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OHRLANDER STEN MD; GENNSER, GERHARD MD; BATRA, SATISH MD; LEBECH, PAUL MD
Obstetrics & Gynecology: February 1977
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As part of a series of studies on the endocrine consequences of corticosteroid treatment during late pregnancy, the levels of unconjugated estrone (E1), estradiol-17β (E2), and progesterone were followed in maternal plasma and amniotic fluid before and after treatment. Ten gravidas in the 30th-35th gestational week received 12 mg betamethasone daily for 3 days for prevention of idiopathic respiratory distress syndrome (IRDS) and were compared to S controls. The steroid concentrations were determined by radioimmunoassay. The plasma levels of E1 and E2 were depressed to 38% and 29%, respectively, while that of progesterone was not affected. No significant change of the steroid concentrations in amniotic fluid was observed. The decreased E2: progesterone ratio in maternal blood after betamethasone treatment in the human is in contrast to the increased ratio observed in ruminants after corticosteroid administration and preceding the spontaneous onset of labor. The fall in the E2: progesterone ratio accords with the earlier observed inability of intramuscular corticosteroid treatment of elicit labor in women at this stage of gestation. The earlier demonstrated marked depression of cortisol in fetal plasma after betamethasone seems paradoxical in view of the seemingly high availability of progesterone, considered as a precursor for the cortisol biosynthesis in the human fetal adrenal cortex.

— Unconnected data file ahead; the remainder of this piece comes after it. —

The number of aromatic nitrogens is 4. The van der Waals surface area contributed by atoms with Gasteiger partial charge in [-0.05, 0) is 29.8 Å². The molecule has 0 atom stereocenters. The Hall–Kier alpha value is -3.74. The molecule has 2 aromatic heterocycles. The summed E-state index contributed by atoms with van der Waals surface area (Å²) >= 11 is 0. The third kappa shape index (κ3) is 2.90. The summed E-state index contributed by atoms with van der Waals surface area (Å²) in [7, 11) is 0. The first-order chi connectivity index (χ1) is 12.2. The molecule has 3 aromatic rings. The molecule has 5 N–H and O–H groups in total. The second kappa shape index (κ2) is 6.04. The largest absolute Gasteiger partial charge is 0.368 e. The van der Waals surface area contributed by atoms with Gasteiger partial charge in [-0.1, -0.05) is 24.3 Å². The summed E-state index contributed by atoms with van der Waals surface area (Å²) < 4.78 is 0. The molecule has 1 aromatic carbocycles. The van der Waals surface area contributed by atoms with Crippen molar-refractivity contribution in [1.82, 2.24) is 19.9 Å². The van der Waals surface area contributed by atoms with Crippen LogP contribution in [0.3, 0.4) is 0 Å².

© 1977 The American College of Obstetricians and Gynecologists